The Guest Room

The guest room - for it is an inn after all - will be the temporary home of a frustrated writer (I sympathise with him!) The desk will be crammed with papers and ink pens. The trunk at the foot of the bed will be stuffed with clothes - he's a messy bloke - and a map will be spread out on the bed. Our travelling artist is not a local, after all. Curtains will warm up the room, along with a cosy bedspread. The landlady knows how to look after her guests!

The cameos on the wall you see below are a pair of earrings from an Avon catalogue!

And now for a quick hop over the landing...

The Landlord and Landlady's Bedroom

People have always lived in houses of different ages, so although this pub is 'Tudor', I decided that we're seeing it in Victorian times. I don't have room for a kitchen, so this bedroom is the most personal room in the house. It's the landlady's domain, so will be full of fripperies, ornaments and lace. The dressing table will be packed with cosmetics and pretty bottles, and a floral bedspread will add further femininity to the scene.

Unfortunately the back wall is feeling the effects of some eletrical troubles and two wallpapering jobs, so a large mirror or picture will be needed too!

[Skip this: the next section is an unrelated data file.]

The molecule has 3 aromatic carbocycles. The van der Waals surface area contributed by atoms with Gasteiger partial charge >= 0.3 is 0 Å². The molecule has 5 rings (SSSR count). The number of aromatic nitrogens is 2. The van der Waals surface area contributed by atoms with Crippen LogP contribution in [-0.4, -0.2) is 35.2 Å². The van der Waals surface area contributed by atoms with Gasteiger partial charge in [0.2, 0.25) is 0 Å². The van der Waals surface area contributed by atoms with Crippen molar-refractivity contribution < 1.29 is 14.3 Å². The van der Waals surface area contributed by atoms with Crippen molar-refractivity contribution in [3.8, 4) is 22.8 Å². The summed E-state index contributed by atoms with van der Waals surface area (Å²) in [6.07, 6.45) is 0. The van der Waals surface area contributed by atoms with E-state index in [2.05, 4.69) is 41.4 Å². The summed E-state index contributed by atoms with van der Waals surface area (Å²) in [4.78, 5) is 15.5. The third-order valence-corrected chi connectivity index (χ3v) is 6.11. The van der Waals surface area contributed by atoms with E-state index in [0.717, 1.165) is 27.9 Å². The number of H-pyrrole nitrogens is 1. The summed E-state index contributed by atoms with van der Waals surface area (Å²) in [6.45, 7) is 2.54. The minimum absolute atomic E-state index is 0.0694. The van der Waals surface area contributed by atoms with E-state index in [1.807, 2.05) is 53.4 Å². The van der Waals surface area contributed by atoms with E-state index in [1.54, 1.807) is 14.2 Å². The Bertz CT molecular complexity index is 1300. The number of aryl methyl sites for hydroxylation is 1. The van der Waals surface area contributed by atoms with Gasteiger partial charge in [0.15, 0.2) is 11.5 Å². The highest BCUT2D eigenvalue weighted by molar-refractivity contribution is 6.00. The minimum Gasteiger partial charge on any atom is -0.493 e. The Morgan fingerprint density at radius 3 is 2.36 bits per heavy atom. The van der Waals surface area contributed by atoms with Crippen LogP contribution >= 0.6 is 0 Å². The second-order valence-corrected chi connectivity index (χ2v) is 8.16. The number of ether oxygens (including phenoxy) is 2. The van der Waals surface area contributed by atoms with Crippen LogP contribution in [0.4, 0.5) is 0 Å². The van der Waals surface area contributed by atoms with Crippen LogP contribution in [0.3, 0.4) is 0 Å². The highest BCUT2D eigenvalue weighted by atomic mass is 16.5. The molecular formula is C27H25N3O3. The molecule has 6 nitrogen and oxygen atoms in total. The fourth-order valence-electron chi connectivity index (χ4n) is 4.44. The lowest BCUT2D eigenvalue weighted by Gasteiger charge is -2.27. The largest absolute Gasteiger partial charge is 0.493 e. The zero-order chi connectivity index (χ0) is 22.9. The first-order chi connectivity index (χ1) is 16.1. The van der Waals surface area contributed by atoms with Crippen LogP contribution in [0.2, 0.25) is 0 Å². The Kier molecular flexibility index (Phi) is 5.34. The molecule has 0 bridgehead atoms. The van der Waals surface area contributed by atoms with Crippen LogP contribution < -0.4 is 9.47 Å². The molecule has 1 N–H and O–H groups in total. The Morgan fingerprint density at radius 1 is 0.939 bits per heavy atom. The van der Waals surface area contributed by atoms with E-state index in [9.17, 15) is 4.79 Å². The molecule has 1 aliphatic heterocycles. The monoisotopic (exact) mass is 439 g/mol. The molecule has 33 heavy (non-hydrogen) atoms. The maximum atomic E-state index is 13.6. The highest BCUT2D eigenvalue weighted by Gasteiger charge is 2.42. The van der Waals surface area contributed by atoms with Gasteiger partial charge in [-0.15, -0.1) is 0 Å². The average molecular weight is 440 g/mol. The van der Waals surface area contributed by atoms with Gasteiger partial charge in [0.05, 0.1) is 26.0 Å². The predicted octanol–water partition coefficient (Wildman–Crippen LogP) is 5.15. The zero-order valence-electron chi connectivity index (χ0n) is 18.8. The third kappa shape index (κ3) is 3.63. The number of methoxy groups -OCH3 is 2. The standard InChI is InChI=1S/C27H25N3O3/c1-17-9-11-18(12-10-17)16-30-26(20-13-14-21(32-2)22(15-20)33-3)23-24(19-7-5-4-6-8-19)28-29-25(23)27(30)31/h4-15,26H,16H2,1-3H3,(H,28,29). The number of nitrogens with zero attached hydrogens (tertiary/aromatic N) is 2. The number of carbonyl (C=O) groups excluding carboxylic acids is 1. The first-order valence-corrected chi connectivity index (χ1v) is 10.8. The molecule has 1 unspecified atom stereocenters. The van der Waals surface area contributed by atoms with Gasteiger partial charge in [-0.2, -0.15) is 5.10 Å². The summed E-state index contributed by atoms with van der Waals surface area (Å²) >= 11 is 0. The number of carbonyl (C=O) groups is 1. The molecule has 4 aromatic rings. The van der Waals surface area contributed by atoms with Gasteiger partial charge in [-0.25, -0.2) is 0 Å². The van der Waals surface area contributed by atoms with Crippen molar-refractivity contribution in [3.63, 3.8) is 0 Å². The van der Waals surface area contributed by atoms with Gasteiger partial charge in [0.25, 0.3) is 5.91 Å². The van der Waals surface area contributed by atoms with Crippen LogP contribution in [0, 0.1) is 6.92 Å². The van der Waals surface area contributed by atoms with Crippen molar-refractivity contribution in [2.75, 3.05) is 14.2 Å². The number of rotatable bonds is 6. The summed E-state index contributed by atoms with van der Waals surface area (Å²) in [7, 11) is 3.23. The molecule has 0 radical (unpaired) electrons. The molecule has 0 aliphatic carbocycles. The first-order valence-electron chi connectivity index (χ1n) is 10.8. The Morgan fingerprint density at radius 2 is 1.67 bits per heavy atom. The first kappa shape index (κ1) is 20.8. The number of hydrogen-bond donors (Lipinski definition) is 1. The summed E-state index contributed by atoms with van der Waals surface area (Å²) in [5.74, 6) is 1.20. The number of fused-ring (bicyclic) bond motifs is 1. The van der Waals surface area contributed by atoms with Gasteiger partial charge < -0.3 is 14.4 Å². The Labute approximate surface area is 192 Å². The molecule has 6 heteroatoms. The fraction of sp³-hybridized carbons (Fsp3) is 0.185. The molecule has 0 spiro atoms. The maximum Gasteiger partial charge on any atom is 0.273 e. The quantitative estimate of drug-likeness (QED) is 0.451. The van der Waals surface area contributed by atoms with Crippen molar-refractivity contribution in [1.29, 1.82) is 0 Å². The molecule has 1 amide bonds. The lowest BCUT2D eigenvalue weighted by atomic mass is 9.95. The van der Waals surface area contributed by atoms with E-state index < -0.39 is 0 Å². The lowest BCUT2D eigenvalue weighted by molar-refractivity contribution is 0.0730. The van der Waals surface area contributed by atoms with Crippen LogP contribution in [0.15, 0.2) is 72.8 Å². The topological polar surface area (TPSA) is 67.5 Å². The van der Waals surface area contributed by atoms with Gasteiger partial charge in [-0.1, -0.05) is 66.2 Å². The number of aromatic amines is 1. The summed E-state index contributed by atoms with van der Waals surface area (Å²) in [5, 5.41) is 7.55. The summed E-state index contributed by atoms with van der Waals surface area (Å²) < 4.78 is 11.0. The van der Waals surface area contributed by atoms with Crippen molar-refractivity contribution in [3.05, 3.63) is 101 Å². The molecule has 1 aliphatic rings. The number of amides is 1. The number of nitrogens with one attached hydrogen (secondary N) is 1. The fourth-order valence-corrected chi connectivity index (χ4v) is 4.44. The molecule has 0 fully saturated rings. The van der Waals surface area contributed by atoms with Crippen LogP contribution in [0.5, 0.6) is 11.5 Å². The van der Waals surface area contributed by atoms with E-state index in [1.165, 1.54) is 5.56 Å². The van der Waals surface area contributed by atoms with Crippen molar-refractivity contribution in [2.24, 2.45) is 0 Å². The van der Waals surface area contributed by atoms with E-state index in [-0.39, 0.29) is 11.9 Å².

I couldn't find any tiles to fit my mantelpiece so I had a go at making my own from polymer clay. I still need to create a marble hearth.

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Doll's houses and minitaures are now hugely popular across the UK, America, and is the second most popular hobby in Japan, where they often own room boxes as space is at a premium and houses take up too much room.

Creating a doll's house has, for me, meant that this is the closest I'll ever get to being able to visit the past, much the same as the motivation behind so many people choosing to wear vintage clothes and furnish their homes in a vintage style.

When my pub is finally finished I'd love to have a go at a wartime house, complete with air raid shelter, kitchen stocking 1940s food packaging - rationed, of course - and a cosy living room with a wireless. But I'm not sure I'll ever have the room! Failing that a 1930s tearoom room box in the style of Brief Encounter would do nicely!

My dream wartime house. (The brick-effect paper would have to go!)

It's really important to me to make as much for my house as possible, so I'm always on the lookout for vintage fabrics with tiny prints, jewellery findings and collecting home interiors and doll's house magazines. I want everything to look as realistic as possible.

Hope you enjoyed the tour. I just wish this pub would produce a pint every now and again! If you'd like to see more miniature scenes take a look here and here. My pub was recently featured in Pretty Nostalgic magazine here.